The Ute Mountain Ute Tribe said goodbye this week to a well-known traditional elder.
Thomas House Sr., 96, passed away on Feb. 12. He was the tribe’s eldest male member, and the remaining son of Chief Jack House, the last traditional chief of the Ute Mountain Ute tribe.
Thomas House Sr. was a respected spiritual leader, family man, and rancher who passed on traditional Ute values to the community, family and friends said.
During traditional gatherings he served as Bear Dance Chief and performed the Sunrise Service for the Sun Dance ceremony, said Ute Mountain Ute Tribal Chairman Manuel Heart.
“He was one of our tribal elders, and we recognize him and his lifetime of 96 years as a Ute Mountain Ute Tribal member,” Heart said in a report to tribal members. When tribal members pass on “they go back home to our Creator and back to all our family members that have gone home before us.”
House was a rancher, natural resources director and served on the Ute Mountain Ute Tribal Council in the 1960s. He was a member of the Native American Church, and organized horse races at the rodeo grounds.
House had many children and stepchildren, and was a grandfather and great-great grandfather. His son Ernest House Sr. died in 2011 and served four, four-year terms as tribal chairman.
In 2007 Associated Press article, Ernest House Sr. recalled his father discussing the Dolores Water Project, which led to the creation of McPhee Reservoir being built in 1983. The discussion was about the project bringing a stable water source to the Towaoc community where many lacked running water as late as the 1980s.
Ernest House Jr., the grandson of Thomas House Sr., served as executive director for the Colorado Commission of Indian Affairs for over 11 years and is currently the senior policy director for the Keystone Policy Center. He is also chairman of the Fort Lewis College Board of Trustees.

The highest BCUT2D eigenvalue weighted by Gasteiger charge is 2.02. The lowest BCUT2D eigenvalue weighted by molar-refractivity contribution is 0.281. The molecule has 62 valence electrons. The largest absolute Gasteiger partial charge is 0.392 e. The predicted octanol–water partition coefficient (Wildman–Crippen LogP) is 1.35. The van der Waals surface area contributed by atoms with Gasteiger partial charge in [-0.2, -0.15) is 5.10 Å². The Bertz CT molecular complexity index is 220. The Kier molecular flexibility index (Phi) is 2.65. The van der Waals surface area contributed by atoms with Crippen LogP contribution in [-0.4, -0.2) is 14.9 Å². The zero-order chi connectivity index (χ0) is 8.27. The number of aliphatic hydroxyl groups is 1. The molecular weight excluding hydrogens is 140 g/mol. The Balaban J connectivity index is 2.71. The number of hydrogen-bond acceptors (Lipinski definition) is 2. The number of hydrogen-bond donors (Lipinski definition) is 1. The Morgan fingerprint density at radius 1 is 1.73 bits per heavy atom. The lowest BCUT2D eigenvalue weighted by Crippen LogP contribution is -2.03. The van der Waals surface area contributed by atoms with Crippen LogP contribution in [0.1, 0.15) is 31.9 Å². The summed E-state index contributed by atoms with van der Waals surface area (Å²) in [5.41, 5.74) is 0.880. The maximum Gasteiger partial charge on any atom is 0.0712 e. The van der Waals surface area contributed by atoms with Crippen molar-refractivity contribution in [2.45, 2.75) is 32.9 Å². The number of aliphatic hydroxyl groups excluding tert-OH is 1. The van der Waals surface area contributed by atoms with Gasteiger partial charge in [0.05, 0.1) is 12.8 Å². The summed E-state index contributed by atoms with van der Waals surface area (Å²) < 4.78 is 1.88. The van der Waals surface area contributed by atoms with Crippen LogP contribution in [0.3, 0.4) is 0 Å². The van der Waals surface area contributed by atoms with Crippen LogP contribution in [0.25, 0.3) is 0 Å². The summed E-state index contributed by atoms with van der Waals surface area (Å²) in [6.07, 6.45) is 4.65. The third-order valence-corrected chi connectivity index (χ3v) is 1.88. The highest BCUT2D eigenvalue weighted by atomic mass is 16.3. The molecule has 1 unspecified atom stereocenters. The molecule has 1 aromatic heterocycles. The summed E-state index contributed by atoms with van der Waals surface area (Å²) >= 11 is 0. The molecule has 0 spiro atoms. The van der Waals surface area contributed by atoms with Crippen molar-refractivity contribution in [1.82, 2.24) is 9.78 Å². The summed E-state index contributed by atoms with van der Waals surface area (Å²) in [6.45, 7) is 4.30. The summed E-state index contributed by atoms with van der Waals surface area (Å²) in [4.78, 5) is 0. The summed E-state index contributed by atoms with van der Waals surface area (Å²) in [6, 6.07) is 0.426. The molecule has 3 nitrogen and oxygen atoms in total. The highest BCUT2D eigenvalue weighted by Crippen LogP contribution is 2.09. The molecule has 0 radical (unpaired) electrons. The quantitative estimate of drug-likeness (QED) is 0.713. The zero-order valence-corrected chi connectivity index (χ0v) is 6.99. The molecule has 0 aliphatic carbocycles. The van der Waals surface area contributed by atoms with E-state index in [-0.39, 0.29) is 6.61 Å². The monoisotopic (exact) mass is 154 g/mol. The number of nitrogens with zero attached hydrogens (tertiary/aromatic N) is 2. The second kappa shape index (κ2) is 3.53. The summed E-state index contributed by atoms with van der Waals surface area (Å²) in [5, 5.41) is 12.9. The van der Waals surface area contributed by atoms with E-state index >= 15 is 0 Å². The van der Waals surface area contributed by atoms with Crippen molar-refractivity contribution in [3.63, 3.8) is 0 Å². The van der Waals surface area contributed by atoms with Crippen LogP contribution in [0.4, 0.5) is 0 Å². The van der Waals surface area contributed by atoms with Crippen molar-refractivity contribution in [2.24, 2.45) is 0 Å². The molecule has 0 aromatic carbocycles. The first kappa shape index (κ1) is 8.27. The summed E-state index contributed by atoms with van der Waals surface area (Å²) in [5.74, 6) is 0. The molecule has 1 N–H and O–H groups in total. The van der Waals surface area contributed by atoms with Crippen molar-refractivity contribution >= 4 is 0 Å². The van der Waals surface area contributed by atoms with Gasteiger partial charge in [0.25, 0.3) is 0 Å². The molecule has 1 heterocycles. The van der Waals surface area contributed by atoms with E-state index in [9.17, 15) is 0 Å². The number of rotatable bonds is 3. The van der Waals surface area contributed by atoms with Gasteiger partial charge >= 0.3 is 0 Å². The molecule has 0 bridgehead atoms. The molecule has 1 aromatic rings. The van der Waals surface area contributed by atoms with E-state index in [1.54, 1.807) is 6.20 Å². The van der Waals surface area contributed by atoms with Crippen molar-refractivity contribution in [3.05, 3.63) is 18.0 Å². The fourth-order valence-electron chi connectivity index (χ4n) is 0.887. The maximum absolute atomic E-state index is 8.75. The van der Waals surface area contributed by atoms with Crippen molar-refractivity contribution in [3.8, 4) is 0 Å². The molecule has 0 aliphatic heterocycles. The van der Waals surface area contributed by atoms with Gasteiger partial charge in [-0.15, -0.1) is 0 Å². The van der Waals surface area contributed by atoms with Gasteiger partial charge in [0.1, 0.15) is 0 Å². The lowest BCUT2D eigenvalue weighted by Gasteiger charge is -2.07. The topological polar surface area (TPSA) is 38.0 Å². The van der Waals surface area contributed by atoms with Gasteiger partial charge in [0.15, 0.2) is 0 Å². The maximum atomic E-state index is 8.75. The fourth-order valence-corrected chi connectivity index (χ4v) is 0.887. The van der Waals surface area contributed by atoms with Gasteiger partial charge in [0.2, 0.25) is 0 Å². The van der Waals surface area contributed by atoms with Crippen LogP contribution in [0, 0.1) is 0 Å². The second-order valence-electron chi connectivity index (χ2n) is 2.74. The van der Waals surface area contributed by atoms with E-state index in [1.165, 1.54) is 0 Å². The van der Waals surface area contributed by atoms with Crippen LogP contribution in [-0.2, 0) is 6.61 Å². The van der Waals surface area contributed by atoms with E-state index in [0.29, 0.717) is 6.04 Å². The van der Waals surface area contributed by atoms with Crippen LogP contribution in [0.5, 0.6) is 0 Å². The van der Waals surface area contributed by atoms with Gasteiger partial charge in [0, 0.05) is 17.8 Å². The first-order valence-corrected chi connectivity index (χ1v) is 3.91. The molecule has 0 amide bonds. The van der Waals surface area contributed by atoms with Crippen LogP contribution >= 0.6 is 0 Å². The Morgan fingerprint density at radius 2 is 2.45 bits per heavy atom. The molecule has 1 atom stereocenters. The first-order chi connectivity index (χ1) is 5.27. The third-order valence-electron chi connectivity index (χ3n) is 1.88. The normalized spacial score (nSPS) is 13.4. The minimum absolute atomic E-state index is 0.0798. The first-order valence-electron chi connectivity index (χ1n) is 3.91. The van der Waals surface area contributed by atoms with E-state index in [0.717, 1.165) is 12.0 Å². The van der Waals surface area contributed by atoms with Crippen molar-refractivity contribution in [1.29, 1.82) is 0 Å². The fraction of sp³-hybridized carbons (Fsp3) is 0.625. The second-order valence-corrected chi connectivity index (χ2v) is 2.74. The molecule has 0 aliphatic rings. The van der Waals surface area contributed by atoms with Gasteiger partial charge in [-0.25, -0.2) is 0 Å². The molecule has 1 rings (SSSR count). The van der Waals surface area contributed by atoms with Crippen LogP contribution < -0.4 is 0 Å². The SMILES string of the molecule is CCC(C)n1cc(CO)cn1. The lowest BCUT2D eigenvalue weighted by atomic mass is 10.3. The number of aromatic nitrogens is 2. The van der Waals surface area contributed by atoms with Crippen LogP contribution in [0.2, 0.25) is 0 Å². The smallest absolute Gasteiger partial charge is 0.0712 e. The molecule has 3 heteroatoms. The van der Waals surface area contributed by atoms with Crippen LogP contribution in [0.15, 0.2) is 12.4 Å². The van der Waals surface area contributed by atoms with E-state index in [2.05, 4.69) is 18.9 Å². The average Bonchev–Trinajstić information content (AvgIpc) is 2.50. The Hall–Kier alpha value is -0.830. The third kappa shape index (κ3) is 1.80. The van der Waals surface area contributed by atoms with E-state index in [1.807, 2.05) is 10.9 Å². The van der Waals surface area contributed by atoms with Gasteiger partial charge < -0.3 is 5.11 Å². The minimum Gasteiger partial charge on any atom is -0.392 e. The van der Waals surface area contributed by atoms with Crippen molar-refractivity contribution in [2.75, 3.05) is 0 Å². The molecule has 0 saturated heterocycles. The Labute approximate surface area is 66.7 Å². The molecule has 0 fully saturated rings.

Thomas House Sr. “was a very kind-hearted and honorable man, a spiritual individual who practiced traditional ways,” said his son, Selwyn Whiteskunk Sr., a Tribal Council member. “He looked after his tribe, his family and his people. He was strong and hardworking, and we looked up to him as an elder statesman.”
House and his wife took in many foster children and children who had no place to go, he said.
He grew up in the Mancos Canyon and Wetherill Mesa area with his father, Jack House. He herded sheep and cattle on Ute Mountain Ute land and traded goods with merchants in area towns, including Cortez.
House passed on the traditional ways and loved to tell stories of Utes moving with the seasons, and being skilled horsemen.
He managed the Ute Mountain Rodeo grounds during the days when horse racing took place.
Many of his children and grandchildren have become elected tribal council members and tribal leaders.
“My dad encouraged us to take on leadership roles,” Whiteskunk said. “When he was called upon to help his people, he never hesitated. We try to mirror his values. He was an awesome man who lived a long and interesting life, and will be missed.”
House was laid to rest in the Towaoc cemetery after a funeral in Cortez on Feb. 16, according to his obituary.